tenderness was noted across the lower abdomen with minimal guarding present. A pelvic and rectal examination were not performed at the time of the initial evaluation. Laboratory tests performed in the ED revealed a hematocrit of 36%, hemoglobin 120 g/L. white blood ceil count 7,200/mm3, serum ethanol 42 mmol/L, and serum amyiase 44 W/L. Arterial blood gas measurements were within normal limits as were the chest, abdomen, and lateral cervical spine radiographs. Serum B-human chorionic gonadotrophin assay was negative and urine analysis was normal. Approximately 35 minutes after her arrival at the ED, while attempting to use the toilet, the patient collapsed. At that time her systolic blood pressure was determined to be 58 mm Hg by palpation. Although the patient’s systemic blood pressure responded initially to rapid infusions of isotonic intravenous fluids, she remained tachycardic. Her abdomen was still minimally tender but was now slightly distended. Her physical examination otherwise remained unchanged. Awaiting the arrival of surgical consultation, a computed axial tomographic scan of the abdomen was performed. This study was performed within 2 hours of admission to the ED. A ruptured epidermoid cyst was demonstrated (Figure 1) with a large amount of accompanying free intraperitoneal blood (Figure 2). A iaparotomy was performed soon thereafter, revealing a large epidermoid cyst in the left ovary. which had been avuised from its vascular pedicie. Massive bleeding was controlled by ligation of the left ovarian blood vessels. A left salpingo-oophorectomy was performed. No other injuries were noted. Postoperatively. the patient had an uneventful course and was discharged home 5 days after admission.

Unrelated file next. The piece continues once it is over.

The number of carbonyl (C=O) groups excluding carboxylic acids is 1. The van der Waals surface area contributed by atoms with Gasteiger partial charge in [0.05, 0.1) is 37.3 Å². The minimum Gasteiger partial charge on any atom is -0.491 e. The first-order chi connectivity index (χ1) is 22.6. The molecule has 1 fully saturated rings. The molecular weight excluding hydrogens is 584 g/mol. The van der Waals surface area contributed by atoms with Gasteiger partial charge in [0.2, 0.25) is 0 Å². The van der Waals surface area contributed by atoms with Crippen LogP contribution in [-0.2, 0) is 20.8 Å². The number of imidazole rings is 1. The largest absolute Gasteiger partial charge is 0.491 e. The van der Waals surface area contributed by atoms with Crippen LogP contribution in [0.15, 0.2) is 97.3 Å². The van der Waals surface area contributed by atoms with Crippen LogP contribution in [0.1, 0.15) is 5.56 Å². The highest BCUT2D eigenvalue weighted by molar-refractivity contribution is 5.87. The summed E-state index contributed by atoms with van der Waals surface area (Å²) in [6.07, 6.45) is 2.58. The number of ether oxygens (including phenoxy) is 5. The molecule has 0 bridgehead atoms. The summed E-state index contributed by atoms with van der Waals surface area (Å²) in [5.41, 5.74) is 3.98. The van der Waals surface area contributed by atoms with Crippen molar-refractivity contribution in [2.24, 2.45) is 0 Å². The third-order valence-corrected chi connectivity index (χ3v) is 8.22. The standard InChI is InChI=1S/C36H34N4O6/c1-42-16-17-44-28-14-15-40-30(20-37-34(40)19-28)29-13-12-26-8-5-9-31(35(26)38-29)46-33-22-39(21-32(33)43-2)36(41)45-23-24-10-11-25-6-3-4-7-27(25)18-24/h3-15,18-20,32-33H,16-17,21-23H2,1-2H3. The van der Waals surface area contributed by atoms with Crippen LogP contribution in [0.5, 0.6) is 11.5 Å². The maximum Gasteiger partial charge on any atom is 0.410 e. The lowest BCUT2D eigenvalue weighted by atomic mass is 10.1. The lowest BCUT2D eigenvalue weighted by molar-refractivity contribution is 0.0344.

PATHOLOGY Pathologic examination revealed an 8 x 8 x 7-cm cystic mass filled with “cheesy” necrotic material and hair. Typical bone and teeth-like structures were present within the tumor. No malignant changes were noted. The final pathologic diagnosis was benign cystic teratoma of the left ovary. DISCUSSION Although a Babylonian cuneiform papyrus dating from 2,000 years BC may be the first record of a teratoma, Galen, in the first century, is credited with describing the lesion now known as a dermoid cyst.’ In 1863, Rudolf Virchow introduced the name “teratoma” from the Greek word term, meaning monster, because of his impression of the structures contained within the cyst. Today, dermoid cysts are recognized as the second most common type of benign ovarian tumors, and they account for about 15% of all ovarian neoplasms.3.4 This case report presents several unusual aspects of gynecologic trauma diagnosis and management. The vehicular collision occurred with an apparently low-speed impact, resulting in minimal damage to the patient’s automobile while
LEVINE ET AL n TRAUMATIC
OF AN OVARIAN
FIGURE 1. Computed tomography of the abdomen reveals a large ovarian tumor surrounded by blood. The presence of a tooth is noted in the center of the tumor (arrows).